When Backstage Capital Founder and Managing Partner Arlan Hamilton first stumbled upon Silicon Valley — as an area and a state of mind — she realized she had found her people. But after spending some time there and sussing it out, she realized something that ultimately changed her path.
“I noticed it was the land of opportunity, but not for everyone,” Hamilton told me. “It just dawned on me one day: if I can’t get these investors to take some of the founders seriously just because they don’t look like the last person they invested in, then maybe I should just try to put together some money and make those decisions myself. And maybe that’ll kickstart something.”
Through Backstage Capital, which received its first inbound check from a limited partner in September 2015, Hamilton strictly invests in startups founded by underrepresented people in tech, including people of color and LGBTQ people. To date, Backstage Capital has invested in 31 companies, with Hamilton writing checks between $25,000 to $100,000 per startup. Backstage Capital’s limited partners include people like Slack CEO Stewart Butterfield, Pathbrite former CEO and founder Heather Hiles and Box CEO Aaron Levie.
Backstage Capital closed its first $5 million fund at the end of last year, which included everything from a mobile app that take pictures and turns them into nail art (NailSnaps) to a woman working on a drone that can stop bullets mid-air (Astral AR).
“We’re across the board here,” Hamilton said. “That’s mostly because we want to cast that wide net and look for things that may be off the radar for others, because we can look for things so early.”
Now, Hamilton is raising for her second fund, which she hopes to use to invest in 30 more companies with check sizes in the same range as the first.
“With fund two, what I’m learning personally — and I’m happy to be super candid about this — the more I move forward and go, go, go and the more that we build out Backstage with our amazing crew, the more I see that I just want to invest in as many women of color as possible,” Hamilton said. “In fund three, I think you’ll see that it will only be women of color. That will probably be where we start moving.”
Hamilton wasn’t able to say the exact size of the second fund but says they’re the size of the catering budget for the Christmas party at Andreessen Horowitz.
“Marc is an investor in fund one and I dig him, so hopefully he won’t take that the wrong way, but it’s true,” Hamilton said. “We’re out here trying to make it work.”
Hamilton has only been a venture capitalist for a couple of years now, so I wondered how her experience so far has lived up to her expectations.
“Well, I don’t have a boat,” Hamilton joked. “That sucks.”
On a more serious note, Hamilton talked about how she expected it to be difficult because it started out difficult.
“I never had any illusions that it would be easy,” Hamilton said. “I will say it surprised me that it’s still so difficult to raise (a fund). The goal post gets moved so often. Originally when we started it was, ‘Ok, you’re not going to be able to start a fund. No one’s going to give you money to invest money. No one’s going to do that.’ and then they did.”
Then, potential limited partners told her to come back when she had invested in 20 companies. Hamilton did that and invested in 31 companies. But now they’re saying, “well, come back when you’re a white dude, basically.”
It took 16 months to close Backstage Capital’s first fund, from the time it received its first check to its last. With the second fund, Hamilton said she envisions it taking a tenth of that time.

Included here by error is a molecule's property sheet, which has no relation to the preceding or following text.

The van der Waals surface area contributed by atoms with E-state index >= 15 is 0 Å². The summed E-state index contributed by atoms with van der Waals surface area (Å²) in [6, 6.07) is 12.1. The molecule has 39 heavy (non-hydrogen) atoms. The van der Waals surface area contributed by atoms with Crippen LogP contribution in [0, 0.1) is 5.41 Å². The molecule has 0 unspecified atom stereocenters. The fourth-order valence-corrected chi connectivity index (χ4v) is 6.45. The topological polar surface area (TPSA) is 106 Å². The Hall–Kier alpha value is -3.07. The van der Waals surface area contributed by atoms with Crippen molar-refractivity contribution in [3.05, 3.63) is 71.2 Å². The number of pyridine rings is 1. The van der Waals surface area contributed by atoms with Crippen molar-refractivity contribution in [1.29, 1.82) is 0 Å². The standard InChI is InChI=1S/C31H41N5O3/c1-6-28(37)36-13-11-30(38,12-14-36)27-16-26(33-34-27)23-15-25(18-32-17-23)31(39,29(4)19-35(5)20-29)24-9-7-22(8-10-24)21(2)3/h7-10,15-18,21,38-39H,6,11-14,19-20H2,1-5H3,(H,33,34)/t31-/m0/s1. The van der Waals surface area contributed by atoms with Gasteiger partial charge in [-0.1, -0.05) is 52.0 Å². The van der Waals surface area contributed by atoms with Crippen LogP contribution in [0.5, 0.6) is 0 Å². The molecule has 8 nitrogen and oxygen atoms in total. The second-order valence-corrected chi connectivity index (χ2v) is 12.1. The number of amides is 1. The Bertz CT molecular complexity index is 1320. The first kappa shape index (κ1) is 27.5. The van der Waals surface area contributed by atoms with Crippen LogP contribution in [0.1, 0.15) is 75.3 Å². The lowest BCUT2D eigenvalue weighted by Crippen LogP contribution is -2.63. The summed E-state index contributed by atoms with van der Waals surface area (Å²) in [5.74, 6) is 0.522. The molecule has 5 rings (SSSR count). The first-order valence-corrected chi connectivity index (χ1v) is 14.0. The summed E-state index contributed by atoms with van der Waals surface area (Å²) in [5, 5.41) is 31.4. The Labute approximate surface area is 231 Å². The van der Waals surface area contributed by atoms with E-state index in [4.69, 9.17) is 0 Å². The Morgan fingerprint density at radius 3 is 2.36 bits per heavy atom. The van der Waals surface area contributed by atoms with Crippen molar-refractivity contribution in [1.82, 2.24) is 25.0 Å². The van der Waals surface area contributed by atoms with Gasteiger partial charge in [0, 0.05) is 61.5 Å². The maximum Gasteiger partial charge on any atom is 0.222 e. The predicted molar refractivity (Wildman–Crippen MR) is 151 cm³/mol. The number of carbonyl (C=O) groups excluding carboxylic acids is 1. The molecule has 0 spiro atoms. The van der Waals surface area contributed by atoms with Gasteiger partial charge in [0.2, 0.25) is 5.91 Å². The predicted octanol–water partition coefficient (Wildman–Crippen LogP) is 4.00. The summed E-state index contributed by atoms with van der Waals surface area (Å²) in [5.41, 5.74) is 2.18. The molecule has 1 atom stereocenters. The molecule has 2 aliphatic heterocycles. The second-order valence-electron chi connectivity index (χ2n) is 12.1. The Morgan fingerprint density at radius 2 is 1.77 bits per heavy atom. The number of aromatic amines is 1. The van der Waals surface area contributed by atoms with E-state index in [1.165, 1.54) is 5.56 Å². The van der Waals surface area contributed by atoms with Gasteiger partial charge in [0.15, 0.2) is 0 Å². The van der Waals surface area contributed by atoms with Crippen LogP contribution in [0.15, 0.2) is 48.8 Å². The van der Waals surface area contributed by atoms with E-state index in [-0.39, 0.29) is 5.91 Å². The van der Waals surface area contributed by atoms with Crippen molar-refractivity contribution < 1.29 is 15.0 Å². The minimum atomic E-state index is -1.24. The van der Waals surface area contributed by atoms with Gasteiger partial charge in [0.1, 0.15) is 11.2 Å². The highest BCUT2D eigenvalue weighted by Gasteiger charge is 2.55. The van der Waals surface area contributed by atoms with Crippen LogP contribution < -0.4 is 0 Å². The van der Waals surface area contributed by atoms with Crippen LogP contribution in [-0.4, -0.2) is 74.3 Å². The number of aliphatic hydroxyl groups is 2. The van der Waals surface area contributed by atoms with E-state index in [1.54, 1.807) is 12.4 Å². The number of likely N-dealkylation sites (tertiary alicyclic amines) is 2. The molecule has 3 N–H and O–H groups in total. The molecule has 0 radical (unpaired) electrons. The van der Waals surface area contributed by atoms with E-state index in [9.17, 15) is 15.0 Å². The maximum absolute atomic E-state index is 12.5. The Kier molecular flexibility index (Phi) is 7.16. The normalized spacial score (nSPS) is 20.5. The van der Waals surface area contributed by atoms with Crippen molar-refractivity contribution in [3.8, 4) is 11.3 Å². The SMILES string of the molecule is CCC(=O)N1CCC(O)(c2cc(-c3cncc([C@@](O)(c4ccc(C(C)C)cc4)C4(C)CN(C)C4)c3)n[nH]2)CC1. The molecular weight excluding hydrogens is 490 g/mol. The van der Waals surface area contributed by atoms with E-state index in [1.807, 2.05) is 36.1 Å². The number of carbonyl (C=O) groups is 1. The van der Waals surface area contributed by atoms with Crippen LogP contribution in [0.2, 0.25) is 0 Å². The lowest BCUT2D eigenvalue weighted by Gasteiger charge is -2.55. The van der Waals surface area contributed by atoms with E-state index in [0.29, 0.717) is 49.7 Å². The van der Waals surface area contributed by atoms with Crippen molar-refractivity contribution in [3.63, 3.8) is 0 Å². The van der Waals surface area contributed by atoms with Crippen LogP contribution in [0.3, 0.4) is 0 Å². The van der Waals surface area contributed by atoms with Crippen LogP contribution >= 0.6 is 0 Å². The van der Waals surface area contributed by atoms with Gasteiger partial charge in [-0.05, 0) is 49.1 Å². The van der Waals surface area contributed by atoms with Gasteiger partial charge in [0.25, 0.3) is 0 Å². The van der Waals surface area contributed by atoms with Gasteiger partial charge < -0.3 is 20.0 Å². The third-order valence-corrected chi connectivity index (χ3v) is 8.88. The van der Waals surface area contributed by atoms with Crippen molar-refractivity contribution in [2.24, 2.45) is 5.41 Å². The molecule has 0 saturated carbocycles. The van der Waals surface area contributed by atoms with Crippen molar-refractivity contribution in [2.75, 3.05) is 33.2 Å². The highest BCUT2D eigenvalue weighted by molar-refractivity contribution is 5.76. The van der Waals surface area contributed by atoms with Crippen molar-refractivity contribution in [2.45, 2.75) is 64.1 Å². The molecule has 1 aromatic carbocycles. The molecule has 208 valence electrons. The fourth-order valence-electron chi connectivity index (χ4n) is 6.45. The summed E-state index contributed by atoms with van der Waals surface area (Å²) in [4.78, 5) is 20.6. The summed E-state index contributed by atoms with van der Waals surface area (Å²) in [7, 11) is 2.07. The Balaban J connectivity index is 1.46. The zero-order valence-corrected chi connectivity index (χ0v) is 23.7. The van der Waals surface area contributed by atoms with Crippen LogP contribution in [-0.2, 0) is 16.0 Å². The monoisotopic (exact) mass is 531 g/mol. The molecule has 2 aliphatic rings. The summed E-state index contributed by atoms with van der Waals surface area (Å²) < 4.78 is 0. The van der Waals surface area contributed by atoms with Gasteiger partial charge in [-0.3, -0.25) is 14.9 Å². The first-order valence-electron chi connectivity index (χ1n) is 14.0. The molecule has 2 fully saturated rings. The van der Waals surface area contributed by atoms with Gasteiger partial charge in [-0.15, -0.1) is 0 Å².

But Backstage Capital is really just getting started. Hamilton’s goal is to invest in 100 companies that are led by underrepresented founders, with half being women of color.
“So, I have a long way to go to make that true, but it is a good start.”
Last year, Hamilton saw over 1,000 companies, which was a lot to go through. In the near future, Backstage Capital is going to open up an application process similar to that of an accelerator because “the deal flow is crazy,” Hamilton said. But that’s a good thing. The hardest part of the job is disappointing people, Hamilton said.
Hamilton met with 970 founders last year who “thought that I could be different and I had to tell them we couldn’t do it, for one reason or another,” Hamilton said. “It’s not the easiest thing. It’s not a fun job. Telling people no is not fun.”
The other disappointing aspect is that Hamilton can’t always invest as much money as she wants to, simply because Backstage Capital can’t raise fast enough.
“So that’s a disappointment,” Hamilton said. “We’re not all sitting around here sad and crying and listening to Jewel, although, we do that sometimes. There’s nothing wrong with that. But that’s the downside.”
Hamilton sees it as an honor to invest in people of color and get a seat at their table, but she does sometimes think that she could be doing more. Thankfully, there are other people doing this work and it’s not any one person’s job to do this, Hamilton said.
“I’m doing my part and trying to do the best job that I can and to go from two years ago, when I was homeless and had nothing, had no money, didn’t know how I was going to pay for the next meal to go to ‘ok, now we’ve put money and the spotlight on these companies and we’re headed to do twice as much as that over the next couple of years,’ I have to look at that as a success,” Hamilton said. “I have to keep looking at the positive side of things.”
Ultimately, Hamilton believes that Sequoia Capital, Khosla Ventures and firms in that echelon of the venture capital world will have departments dedicated to diversity investing within the next 18 months. As Backstage Capital starts having exits, “everyone is going to jump on it,” Hamilton said. “We’re catching that wave really early and are just going to kind of ride it into the sunset.”